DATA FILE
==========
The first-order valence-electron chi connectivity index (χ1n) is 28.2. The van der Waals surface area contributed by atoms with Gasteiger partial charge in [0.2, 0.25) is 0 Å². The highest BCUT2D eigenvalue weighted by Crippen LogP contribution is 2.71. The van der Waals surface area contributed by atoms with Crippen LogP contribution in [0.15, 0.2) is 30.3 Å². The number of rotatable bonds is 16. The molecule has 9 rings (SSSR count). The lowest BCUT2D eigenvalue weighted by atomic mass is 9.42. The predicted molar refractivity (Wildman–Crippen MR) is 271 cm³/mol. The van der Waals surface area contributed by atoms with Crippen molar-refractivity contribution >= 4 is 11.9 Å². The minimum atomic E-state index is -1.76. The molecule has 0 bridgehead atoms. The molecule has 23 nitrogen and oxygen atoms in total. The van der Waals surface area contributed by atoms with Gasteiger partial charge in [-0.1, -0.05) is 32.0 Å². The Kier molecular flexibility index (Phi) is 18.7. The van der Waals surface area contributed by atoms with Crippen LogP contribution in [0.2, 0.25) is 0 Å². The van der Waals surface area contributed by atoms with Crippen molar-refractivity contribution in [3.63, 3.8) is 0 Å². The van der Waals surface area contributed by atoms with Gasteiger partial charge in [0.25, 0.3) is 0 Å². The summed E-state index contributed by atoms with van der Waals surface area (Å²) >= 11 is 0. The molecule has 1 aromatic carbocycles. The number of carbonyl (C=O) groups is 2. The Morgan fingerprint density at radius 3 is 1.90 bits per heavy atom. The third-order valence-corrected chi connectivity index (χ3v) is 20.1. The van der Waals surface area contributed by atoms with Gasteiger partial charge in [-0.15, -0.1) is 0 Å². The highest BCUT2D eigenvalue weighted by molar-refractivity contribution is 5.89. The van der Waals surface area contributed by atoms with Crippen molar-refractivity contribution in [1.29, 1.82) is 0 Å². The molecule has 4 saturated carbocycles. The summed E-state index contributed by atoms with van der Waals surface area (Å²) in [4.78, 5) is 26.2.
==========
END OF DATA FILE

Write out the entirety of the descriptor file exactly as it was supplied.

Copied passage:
The first-order valence-electron chi connectivity index (χ1n) is 28.2. The van der Waals surface area contributed by atoms with Gasteiger partial charge in [0.2, 0.25) is 0 Å². The highest BCUT2D eigenvalue weighted by Crippen LogP contribution is 2.71. The van der Waals surface area contributed by atoms with Crippen LogP contribution in [0.15, 0.2) is 30.3 Å². The number of rotatable bonds is 16. The molecule has 9 rings (SSSR count). The lowest BCUT2D eigenvalue weighted by atomic mass is 9.42. The predicted molar refractivity (Wildman–Crippen MR) is 271 cm³/mol. The van der Waals surface area contributed by atoms with Crippen molar-refractivity contribution >= 4 is 11.9 Å². The minimum atomic E-state index is -1.76. The molecule has 0 bridgehead atoms. The molecule has 23 nitrogen and oxygen atoms in total. The van der Waals surface area contributed by atoms with Gasteiger partial charge in [-0.1, -0.05) is 32.0 Å². The Kier molecular flexibility index (Phi) is 18.7. The van der Waals surface area contributed by atoms with Crippen LogP contribution in [0.2, 0.25) is 0 Å². The van der Waals surface area contributed by atoms with Crippen molar-refractivity contribution in [3.63, 3.8) is 0 Å². The van der Waals surface area contributed by atoms with Gasteiger partial charge in [0.25, 0.3) is 0 Å². The summed E-state index contributed by atoms with van der Waals surface area (Å²) >= 11 is 0. The molecule has 1 aromatic carbocycles. The number of carbonyl (C=O) groups is 2. The Morgan fingerprint density at radius 3 is 1.90 bits per heavy atom. The third-order valence-corrected chi connectivity index (χ3v) is 20.1. The van der Waals surface area contributed by atoms with Gasteiger partial charge in [-0.15, -0.1) is 0 Å². The highest BCUT2D eigenvalue weighted by molar-refractivity contribution is 5.89. The van der Waals surface area contributed by atoms with Crippen molar-refractivity contribution in [1.29, 1.82) is 0 Å². The molecule has 4 saturated carbocycles. The summed E-state index contributed by atoms with van der Waals surface area (Å²) in [4.78, 5) is 26.2.